Caterpillar to Build Diesel Engine Plant in India

Dec. 2, 2011
Total new investment is $210 million includes expansion for off-highway truck plant

Caterpillar Inc. will build a $150-million diesel engine manufacturing plant in India to produce its Perkins 4000 Series engines for off-highway trucks. In addition, the OEM said it will expand capacity at its truck plant at Chennai, India, a $70-million project that adds to a $108-million expansion of that same plant, announced last year.

The total announced for new investments is $210 million. Caterpillar said a site-selection process is underway for the new Perkins engine plant. India is one of the markets the company has prioritized for its investments to increase its global manufacturing capacity by 2015.

"As our earlier investments in India have neared completion, Caterpillar is moving rapidly to respond to market conditions in India and to make these additional new investments," the company’s ASEAN country manager Kevin Thieneman explained. "This new investment will play a role in developing our technology further while benefiting our customers who are playing a vital role in the transformation of the Indian economy," Thieneman added.

Caterpillar group president Rich Lavin also linked the new investments to India’s efforts to improve its roads and infrastructure. "The government of India has embarked on an aggressive plan to accelerate road construction and overall infrastructure development, and Caterpillar and our dealers are continuing to make investments in India to support these growth plans," he said.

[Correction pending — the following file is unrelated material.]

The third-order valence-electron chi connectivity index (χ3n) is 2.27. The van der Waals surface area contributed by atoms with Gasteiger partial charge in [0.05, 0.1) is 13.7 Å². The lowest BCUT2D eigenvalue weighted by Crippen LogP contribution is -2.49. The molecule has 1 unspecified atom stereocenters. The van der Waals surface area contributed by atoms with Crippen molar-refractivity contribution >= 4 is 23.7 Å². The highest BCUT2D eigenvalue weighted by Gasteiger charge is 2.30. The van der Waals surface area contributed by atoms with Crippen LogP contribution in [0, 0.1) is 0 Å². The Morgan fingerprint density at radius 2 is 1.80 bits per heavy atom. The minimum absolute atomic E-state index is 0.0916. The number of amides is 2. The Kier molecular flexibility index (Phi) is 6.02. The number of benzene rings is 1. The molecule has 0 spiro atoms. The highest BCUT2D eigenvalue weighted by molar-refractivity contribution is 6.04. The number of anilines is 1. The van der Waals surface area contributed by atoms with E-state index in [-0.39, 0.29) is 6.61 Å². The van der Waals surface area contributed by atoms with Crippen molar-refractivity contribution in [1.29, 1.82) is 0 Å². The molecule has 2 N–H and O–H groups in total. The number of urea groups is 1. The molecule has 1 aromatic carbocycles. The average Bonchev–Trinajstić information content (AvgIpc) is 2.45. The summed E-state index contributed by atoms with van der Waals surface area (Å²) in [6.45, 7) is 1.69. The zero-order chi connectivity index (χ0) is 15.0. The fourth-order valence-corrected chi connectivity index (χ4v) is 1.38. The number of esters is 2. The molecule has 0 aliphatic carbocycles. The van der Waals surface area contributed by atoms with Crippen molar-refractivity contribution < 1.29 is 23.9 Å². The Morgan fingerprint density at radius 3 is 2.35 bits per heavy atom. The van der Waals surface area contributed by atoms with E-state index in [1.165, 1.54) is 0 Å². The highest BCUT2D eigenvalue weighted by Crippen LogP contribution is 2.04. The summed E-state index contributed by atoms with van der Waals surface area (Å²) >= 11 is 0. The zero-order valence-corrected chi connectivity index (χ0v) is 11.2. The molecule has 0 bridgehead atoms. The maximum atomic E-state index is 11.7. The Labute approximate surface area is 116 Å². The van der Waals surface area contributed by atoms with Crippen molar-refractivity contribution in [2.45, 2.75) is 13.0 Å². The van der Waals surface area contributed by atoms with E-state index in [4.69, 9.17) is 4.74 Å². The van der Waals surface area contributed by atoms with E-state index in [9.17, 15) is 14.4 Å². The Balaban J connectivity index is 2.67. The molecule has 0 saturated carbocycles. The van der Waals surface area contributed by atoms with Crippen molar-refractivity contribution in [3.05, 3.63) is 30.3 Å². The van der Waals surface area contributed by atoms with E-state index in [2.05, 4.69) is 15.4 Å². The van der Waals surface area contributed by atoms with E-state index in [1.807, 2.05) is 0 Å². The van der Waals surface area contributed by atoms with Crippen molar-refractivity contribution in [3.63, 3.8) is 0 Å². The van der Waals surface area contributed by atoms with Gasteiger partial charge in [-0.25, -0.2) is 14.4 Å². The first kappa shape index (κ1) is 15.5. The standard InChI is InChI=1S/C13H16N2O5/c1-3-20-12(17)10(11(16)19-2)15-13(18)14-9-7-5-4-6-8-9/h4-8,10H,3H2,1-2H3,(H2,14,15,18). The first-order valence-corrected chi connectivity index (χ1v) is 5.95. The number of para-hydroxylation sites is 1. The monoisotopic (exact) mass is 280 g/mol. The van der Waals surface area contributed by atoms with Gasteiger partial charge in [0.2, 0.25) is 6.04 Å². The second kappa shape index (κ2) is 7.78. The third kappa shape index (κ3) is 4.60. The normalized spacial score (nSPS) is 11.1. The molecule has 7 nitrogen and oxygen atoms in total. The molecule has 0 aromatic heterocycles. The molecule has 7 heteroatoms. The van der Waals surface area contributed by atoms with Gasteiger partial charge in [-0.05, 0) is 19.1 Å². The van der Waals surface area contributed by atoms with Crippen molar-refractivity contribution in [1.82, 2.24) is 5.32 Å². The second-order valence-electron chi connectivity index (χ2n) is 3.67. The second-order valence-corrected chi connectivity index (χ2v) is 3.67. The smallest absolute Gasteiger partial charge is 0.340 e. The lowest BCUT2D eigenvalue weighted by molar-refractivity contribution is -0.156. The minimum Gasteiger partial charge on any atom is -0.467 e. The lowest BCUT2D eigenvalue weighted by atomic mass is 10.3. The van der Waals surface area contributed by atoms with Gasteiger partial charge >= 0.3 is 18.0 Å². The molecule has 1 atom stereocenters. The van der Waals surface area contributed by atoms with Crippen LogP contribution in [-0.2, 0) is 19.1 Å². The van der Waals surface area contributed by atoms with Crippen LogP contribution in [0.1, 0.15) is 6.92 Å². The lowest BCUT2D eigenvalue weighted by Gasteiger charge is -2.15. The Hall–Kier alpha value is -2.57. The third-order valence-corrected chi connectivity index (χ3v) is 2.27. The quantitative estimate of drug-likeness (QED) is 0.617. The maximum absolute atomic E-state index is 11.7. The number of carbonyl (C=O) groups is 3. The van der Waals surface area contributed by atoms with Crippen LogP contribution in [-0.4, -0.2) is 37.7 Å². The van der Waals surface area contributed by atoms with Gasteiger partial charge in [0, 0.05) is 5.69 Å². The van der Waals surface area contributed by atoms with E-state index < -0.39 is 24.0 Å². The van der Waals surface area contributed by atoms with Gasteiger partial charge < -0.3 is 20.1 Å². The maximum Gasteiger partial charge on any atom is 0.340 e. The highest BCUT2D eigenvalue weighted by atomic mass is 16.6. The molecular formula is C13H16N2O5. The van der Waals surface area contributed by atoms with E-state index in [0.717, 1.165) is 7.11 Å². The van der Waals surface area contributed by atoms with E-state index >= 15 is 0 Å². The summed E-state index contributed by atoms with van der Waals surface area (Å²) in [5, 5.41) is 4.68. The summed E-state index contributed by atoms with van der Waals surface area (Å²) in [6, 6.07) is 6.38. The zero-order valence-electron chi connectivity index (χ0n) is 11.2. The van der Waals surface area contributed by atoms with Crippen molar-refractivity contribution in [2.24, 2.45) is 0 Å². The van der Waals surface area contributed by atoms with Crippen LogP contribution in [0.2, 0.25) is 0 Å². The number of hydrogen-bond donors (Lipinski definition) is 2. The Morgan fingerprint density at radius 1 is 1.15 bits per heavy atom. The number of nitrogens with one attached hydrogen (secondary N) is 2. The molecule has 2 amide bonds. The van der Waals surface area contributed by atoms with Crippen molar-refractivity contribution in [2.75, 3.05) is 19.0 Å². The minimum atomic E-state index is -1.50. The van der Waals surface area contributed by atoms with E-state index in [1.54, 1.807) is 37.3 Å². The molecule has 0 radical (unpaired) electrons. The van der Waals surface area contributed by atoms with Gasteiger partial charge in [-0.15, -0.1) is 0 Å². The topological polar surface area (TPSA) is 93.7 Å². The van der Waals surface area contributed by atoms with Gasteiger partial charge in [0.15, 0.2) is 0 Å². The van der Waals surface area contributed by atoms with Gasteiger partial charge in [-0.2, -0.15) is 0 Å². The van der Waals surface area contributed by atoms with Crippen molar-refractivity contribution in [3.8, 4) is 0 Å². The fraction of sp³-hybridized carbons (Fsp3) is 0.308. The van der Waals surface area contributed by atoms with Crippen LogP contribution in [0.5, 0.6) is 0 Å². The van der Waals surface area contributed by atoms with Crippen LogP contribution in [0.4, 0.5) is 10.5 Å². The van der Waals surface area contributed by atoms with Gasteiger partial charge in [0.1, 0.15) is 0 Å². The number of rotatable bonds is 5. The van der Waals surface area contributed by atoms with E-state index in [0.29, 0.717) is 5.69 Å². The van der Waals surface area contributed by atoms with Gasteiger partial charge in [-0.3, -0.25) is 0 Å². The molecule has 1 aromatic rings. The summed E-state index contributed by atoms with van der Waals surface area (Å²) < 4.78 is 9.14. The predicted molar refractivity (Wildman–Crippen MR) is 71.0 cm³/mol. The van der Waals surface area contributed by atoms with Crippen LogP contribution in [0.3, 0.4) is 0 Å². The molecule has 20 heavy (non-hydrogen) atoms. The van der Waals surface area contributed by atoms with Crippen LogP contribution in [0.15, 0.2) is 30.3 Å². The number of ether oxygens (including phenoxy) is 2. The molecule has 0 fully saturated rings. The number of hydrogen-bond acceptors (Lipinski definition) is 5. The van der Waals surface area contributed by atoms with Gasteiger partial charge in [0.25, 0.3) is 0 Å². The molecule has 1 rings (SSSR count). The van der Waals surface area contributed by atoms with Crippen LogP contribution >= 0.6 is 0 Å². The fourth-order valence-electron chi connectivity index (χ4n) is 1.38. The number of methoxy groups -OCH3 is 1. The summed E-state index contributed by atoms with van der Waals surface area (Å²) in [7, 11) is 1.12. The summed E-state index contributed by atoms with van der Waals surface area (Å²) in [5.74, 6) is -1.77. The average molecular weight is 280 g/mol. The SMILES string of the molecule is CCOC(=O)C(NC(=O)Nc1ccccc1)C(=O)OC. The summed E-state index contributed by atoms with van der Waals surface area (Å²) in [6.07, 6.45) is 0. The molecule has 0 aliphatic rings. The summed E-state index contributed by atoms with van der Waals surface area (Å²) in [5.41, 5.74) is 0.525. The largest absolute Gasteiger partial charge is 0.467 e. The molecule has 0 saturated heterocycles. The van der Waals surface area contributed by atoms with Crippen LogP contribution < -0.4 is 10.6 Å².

Caterpillar has three manufacturing in the country, including the Chennai truck plant, as well as a logistics services center and a R&D center.

Perkins Engines builds diesel engines for agricultural and construction equipment, material handling, power generation, and industrial processes. Caterpillar has owned the company as a subsidiary since 1998.

About the Author

Robert Brooks | Content Director

Robert Brooks has been a business-to-business reporter, writer, editor, and columnist for more than 20 years, specializing in the primary metal and basic manufacturing industries. His work has covered a wide range of topics, including process technology, resource development, material selection, product design, workforce development, and industrial market strategies, among others. Currently, he specializes in subjects related to metal component and product design, development, and manufacturing — including castings, forgings, machined parts, and fabrications.

Brooks is a graduate of Kenyon College (B.A. English, Political Science) and Emory University (M.A. English.)

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